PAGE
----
Being Thankful

   The First Thanksgiving at Plymouth  (1914), By Jennie A. Brownscombe. Image Credit:  Public Domain (Wikimedia Commons)

The First Thanksgiving at Plymouth (1914), By Jennie A. Brownscombe. Image Credit: Public Domain (Wikimedia Commons)

     Thanksgiving Day is not observed in the United Kingdom, but is however, a day that we Americans give thanks for good fortune in our lives, just as the English settlers in Plymouth had done after their first harvest with the assistance of the local Native American population.

     For this writer, Thanksgiving is a day reflection, prayer, and spending time with family. With the world running at an ever more dizzying pace, it is good to have holidays such as this one. Sometimes, we do need to slow down and think about our lives, what we are thankful for, and why.

     Of course, we should be thankful for our blessings every day on both side of the Pond, but I believe that Thanksgiving Day allows us to truly reflect on our lives and appreciate the good fortune we have - however big or small.

     For my part, I am thankful for being able wake up and live another day on Earth. I am thankful for being able to walk, talk, breathe, smell, and see; thankful for the blood that warmly flows through my veins, as well has for the use of my limbs.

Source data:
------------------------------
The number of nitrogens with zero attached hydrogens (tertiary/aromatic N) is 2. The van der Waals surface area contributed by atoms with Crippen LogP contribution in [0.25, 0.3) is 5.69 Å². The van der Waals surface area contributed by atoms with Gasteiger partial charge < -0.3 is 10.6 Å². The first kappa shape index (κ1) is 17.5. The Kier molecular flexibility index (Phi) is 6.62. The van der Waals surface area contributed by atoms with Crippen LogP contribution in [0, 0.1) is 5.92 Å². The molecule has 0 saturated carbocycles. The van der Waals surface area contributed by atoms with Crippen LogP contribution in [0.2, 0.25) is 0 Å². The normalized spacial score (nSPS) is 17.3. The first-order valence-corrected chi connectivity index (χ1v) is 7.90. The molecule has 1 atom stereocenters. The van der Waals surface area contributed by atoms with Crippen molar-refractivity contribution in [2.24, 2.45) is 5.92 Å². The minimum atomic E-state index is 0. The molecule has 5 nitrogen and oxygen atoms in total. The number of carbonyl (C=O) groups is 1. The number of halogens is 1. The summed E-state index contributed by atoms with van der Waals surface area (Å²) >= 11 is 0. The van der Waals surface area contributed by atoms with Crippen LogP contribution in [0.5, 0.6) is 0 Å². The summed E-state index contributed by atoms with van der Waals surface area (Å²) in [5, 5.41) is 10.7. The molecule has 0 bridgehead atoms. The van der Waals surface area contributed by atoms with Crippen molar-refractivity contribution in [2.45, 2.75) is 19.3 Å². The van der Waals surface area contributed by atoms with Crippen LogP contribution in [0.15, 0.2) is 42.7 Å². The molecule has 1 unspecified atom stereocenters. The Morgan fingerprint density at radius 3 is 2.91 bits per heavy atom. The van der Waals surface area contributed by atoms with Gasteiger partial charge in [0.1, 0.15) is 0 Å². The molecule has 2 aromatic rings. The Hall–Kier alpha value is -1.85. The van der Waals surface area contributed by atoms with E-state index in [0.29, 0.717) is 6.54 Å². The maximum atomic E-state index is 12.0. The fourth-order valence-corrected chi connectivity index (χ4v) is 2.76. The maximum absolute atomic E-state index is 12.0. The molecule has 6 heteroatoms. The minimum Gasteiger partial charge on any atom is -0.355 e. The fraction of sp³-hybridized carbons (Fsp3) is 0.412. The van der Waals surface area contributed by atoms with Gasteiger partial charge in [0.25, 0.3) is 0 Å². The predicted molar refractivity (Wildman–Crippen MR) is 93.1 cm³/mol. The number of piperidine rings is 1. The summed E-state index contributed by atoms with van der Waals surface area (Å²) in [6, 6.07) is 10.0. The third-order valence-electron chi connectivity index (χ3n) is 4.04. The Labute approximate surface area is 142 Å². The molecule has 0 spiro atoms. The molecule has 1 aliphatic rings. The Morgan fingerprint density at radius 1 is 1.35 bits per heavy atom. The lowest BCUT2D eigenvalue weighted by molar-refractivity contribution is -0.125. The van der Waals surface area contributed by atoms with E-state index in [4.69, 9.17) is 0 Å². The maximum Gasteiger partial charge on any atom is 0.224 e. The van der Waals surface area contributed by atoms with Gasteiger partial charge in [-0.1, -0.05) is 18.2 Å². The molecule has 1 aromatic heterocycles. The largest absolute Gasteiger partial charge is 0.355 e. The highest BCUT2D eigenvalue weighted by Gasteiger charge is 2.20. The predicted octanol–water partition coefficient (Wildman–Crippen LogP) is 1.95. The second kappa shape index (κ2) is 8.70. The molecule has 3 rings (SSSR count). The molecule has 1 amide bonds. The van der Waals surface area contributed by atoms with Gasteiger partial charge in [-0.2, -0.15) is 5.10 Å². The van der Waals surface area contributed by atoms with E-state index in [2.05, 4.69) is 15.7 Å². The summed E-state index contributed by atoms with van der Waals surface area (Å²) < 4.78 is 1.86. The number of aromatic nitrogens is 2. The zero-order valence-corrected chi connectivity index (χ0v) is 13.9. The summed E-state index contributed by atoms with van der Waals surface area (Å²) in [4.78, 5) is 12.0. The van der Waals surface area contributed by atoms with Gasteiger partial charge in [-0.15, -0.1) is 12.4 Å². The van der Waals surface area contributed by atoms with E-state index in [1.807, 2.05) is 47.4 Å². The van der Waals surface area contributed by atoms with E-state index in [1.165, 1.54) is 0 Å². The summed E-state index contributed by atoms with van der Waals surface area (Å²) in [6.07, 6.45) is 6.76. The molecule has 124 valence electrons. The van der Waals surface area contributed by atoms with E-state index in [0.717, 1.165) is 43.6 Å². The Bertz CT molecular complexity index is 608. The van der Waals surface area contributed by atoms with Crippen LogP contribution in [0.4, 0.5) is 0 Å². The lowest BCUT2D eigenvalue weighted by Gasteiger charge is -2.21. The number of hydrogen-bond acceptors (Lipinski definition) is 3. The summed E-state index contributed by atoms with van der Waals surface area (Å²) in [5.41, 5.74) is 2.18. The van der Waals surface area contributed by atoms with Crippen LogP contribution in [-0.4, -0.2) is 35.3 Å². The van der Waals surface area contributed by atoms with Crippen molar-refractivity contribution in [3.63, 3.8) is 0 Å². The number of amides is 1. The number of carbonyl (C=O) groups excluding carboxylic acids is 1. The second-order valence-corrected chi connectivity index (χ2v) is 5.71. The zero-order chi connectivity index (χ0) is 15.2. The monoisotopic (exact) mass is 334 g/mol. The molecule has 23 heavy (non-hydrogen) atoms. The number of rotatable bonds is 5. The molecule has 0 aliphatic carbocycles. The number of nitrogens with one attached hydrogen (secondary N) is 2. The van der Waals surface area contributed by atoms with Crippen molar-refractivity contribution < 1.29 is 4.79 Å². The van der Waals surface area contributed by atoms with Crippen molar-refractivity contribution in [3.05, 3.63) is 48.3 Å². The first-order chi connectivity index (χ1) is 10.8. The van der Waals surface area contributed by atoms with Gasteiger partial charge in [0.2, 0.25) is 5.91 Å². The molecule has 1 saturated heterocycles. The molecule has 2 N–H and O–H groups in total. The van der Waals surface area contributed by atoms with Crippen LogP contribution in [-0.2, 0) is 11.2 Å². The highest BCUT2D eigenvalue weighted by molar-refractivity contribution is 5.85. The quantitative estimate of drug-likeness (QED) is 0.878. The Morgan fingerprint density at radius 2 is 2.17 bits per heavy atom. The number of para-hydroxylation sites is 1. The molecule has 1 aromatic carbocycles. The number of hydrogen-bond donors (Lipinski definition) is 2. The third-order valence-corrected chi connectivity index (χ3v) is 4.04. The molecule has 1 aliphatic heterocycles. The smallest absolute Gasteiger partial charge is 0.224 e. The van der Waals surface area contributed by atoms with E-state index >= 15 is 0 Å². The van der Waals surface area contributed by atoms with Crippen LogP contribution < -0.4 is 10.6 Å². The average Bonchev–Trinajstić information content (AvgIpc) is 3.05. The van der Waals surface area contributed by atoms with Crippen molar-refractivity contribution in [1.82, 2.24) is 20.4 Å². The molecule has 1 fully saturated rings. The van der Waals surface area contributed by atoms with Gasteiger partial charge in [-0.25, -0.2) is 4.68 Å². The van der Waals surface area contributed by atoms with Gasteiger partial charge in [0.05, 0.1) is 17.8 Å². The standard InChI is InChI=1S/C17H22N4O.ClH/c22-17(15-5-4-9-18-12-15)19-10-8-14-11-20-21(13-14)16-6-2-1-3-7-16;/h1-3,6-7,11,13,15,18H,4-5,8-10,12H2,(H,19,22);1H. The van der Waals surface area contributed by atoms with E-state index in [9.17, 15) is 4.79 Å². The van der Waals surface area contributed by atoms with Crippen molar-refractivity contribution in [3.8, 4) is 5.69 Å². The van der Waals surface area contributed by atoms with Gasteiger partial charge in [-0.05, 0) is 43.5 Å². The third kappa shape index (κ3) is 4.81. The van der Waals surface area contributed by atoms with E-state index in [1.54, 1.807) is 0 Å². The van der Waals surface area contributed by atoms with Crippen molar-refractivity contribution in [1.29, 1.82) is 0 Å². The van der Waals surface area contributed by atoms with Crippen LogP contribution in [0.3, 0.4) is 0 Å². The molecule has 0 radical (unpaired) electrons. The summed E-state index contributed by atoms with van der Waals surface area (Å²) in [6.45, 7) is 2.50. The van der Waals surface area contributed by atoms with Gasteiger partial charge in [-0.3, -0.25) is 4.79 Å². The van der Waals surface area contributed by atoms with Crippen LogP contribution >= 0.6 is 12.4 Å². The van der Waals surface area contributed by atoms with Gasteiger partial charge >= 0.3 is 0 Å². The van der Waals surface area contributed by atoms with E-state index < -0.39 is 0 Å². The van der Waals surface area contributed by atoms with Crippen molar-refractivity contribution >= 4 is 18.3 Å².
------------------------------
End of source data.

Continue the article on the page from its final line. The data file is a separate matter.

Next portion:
I am thankful for my life and good health - being free of serious ailments, diseases, and physical injuries; thankful for having a mind (and being in my right mind) to get up and be productive - to carry out my daily activities and having the opportunity to advance myself and work toward something better in life.

     I am also thankful for the clothes on my back, the roof over my head, the food that I eat, and the water that I drink. I am thankful for my job and the people with whom I work; thankful for my family and friends - near and far - who help to provide laughter and fellowship when I need it most.

     I am thankful for creating this blog and being able to give my views and opinions on the UK and events affecting it today, and I am thankful for the people who are reading it.

     With that said, here is George Washington's proclamation of our first Thanksgiving in 1789:

 

Whereas it is the duty of all Nations to acknowledge the providence of Almighty God, to obey his will, to be grateful for his benefits, and humbly to implore his protection and favor, and whereas both Houses of Congress have by their joint Committee requested me "to recommend to the People of the United States a day of public thanksgiving and prayer to be observed by acknowledging with grateful hearts the many signal favors of Almighty God especially by affording them an opportunity peaceably to establish a form of government for their safety and happiness."